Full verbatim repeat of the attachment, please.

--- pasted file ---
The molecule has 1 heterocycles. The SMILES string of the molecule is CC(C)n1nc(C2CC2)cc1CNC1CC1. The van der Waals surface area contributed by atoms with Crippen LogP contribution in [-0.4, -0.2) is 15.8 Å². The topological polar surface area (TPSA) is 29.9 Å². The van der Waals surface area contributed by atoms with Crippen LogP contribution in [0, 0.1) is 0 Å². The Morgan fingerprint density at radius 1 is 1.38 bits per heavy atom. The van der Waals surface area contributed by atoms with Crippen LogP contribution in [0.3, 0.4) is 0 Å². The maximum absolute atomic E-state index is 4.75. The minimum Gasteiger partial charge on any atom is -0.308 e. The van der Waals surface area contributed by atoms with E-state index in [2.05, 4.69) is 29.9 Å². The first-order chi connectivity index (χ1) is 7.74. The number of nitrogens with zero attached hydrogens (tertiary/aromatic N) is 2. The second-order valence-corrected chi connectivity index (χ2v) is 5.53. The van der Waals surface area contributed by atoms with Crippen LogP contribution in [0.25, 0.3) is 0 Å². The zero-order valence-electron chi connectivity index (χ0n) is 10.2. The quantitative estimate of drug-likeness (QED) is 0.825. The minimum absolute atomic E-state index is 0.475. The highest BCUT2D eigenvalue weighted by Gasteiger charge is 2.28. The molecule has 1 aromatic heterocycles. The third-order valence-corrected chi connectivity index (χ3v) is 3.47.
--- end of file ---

The molecule has 1 heterocycles. The SMILES string of the molecule is CC(C)n1nc(C2CC2)cc1CNC1CC1. The van der Waals surface area contributed by atoms with Crippen LogP contribution in [-0.4, -0.2) is 15.8 Å². The topological polar surface area (TPSA) is 29.9 Å². The van der Waals surface area contributed by atoms with Crippen LogP contribution in [0, 0.1) is 0 Å². The Morgan fingerprint density at radius 1 is 1.38 bits per heavy atom. The van der Waals surface area contributed by atoms with Crippen LogP contribution in [0.3, 0.4) is 0 Å². The maximum absolute atomic E-state index is 4.75. The minimum Gasteiger partial charge on any atom is -0.308 e. The van der Waals surface area contributed by atoms with E-state index in [2.05, 4.69) is 29.9 Å². The first-order chi connectivity index (χ1) is 7.74. The number of nitrogens with zero attached hydrogens (tertiary/aromatic N) is 2. The second-order valence-corrected chi connectivity index (χ2v) is 5.53. The van der Waals surface area contributed by atoms with Crippen LogP contribution in [0.25, 0.3) is 0 Å². The zero-order valence-electron chi connectivity index (χ0n) is 10.2. The quantitative estimate of drug-likeness (QED) is 0.825. The minimum absolute atomic E-state index is 0.475. The highest BCUT2D eigenvalue weighted by Gasteiger charge is 2.28. The molecule has 1 aromatic heterocycles. The third-order valence-corrected chi connectivity index (χ3v) is 3.47.